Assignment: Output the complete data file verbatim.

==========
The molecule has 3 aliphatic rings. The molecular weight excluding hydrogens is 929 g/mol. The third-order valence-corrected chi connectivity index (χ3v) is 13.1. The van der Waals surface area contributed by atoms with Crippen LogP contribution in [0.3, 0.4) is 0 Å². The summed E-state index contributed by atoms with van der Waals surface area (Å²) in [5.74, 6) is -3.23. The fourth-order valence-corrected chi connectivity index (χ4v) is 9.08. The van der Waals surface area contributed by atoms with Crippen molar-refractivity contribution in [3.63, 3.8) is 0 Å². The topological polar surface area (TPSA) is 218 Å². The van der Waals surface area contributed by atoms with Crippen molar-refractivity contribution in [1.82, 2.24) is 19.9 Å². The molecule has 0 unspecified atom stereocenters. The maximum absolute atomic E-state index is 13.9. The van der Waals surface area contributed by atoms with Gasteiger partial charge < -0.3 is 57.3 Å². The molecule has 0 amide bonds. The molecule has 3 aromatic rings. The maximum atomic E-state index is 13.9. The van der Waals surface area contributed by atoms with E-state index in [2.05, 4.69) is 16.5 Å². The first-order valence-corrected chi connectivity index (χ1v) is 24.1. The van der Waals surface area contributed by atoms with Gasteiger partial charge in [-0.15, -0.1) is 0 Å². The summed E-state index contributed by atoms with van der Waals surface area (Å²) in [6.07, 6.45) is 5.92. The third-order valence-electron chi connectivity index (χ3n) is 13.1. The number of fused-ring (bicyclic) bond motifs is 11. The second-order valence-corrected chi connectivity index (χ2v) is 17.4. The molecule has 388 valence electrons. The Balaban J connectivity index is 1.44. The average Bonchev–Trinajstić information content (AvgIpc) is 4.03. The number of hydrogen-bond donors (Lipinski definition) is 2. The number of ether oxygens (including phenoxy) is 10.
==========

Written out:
The molecule has 3 aliphatic rings. The molecular weight excluding hydrogens is 929 g/mol. The third-order valence-corrected chi connectivity index (χ3v) is 13.1. The van der Waals surface area contributed by atoms with Crippen LogP contribution in [0.3, 0.4) is 0 Å². The summed E-state index contributed by atoms with van der Waals surface area (Å²) in [5.74, 6) is -3.23. The fourth-order valence-corrected chi connectivity index (χ4v) is 9.08. The van der Waals surface area contributed by atoms with Crippen molar-refractivity contribution in [3.63, 3.8) is 0 Å². The topological polar surface area (TPSA) is 218 Å². The van der Waals surface area contributed by atoms with Crippen molar-refractivity contribution in [1.82, 2.24) is 19.9 Å². The molecule has 0 unspecified atom stereocenters. The maximum absolute atomic E-state index is 13.9. The van der Waals surface area contributed by atoms with Gasteiger partial charge < -0.3 is 57.3 Å². The molecule has 0 amide bonds. The molecule has 3 aromatic rings. The maximum atomic E-state index is 13.9. The van der Waals surface area contributed by atoms with E-state index in [2.05, 4.69) is 16.5 Å². The first-order valence-corrected chi connectivity index (χ1v) is 24.1. The van der Waals surface area contributed by atoms with Gasteiger partial charge in [-0.15, -0.1) is 0 Å². The summed E-state index contributed by atoms with van der Waals surface area (Å²) in [6.07, 6.45) is 5.92. The third-order valence-electron chi connectivity index (χ3n) is 13.1. The number of fused-ring (bicyclic) bond motifs is 11. The second-order valence-corrected chi connectivity index (χ2v) is 17.4. The molecule has 388 valence electrons. The Balaban J connectivity index is 1.44. The average Bonchev–Trinajstić information content (AvgIpc) is 4.03. The number of hydrogen-bond donors (Lipinski definition) is 2. The number of ether oxygens (including phenoxy) is 10.